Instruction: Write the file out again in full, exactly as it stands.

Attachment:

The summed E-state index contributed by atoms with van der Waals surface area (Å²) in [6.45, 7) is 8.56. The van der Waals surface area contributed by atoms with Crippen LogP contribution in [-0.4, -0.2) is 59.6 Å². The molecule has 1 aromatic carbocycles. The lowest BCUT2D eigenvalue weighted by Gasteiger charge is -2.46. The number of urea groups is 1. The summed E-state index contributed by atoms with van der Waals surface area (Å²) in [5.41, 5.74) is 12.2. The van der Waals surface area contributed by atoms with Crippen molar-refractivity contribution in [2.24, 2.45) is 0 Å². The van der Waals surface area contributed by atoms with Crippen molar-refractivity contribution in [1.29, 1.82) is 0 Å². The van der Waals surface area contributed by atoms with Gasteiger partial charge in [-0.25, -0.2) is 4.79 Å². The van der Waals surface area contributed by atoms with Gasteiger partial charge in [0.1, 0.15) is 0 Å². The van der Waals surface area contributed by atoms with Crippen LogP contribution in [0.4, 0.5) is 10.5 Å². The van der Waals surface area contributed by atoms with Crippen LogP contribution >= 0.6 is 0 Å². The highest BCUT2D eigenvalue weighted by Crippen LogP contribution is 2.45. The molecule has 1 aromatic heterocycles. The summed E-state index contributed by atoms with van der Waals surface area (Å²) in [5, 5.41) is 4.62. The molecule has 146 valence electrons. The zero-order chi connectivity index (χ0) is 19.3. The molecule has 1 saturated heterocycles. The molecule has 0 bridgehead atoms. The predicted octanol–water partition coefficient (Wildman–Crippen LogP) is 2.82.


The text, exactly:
The summed E-state index contributed by atoms with van der Waals surface area (Å²) in [6.45, 7) is 8.56. The van der Waals surface area contributed by atoms with Crippen LogP contribution in [-0.4, -0.2) is 59.6 Å². The molecule has 1 aromatic carbocycles. The lowest BCUT2D eigenvalue weighted by Gasteiger charge is -2.46. The number of urea groups is 1. The summed E-state index contributed by atoms with van der Waals surface area (Å²) in [5.41, 5.74) is 12.2. The van der Waals surface area contributed by atoms with Crippen molar-refractivity contribution in [2.24, 2.45) is 0 Å². The van der Waals surface area contributed by atoms with Crippen molar-refractivity contribution in [1.29, 1.82) is 0 Å². The van der Waals surface area contributed by atoms with Gasteiger partial charge in [-0.25, -0.2) is 4.79 Å². The van der Waals surface area contributed by atoms with Gasteiger partial charge in [0.1, 0.15) is 0 Å². The van der Waals surface area contributed by atoms with Crippen LogP contribution in [0.4, 0.5) is 10.5 Å². The van der Waals surface area contributed by atoms with Crippen LogP contribution >= 0.6 is 0 Å². The highest BCUT2D eigenvalue weighted by Crippen LogP contribution is 2.45. The molecule has 1 aromatic heterocycles. The summed E-state index contributed by atoms with van der Waals surface area (Å²) in [5, 5.41) is 4.62. The molecule has 146 valence electrons. The zero-order chi connectivity index (χ0) is 19.3. The molecule has 1 saturated heterocycles. The molecule has 0 bridgehead atoms. The predicted octanol–water partition coefficient (Wildman–Crippen LogP) is 2.82.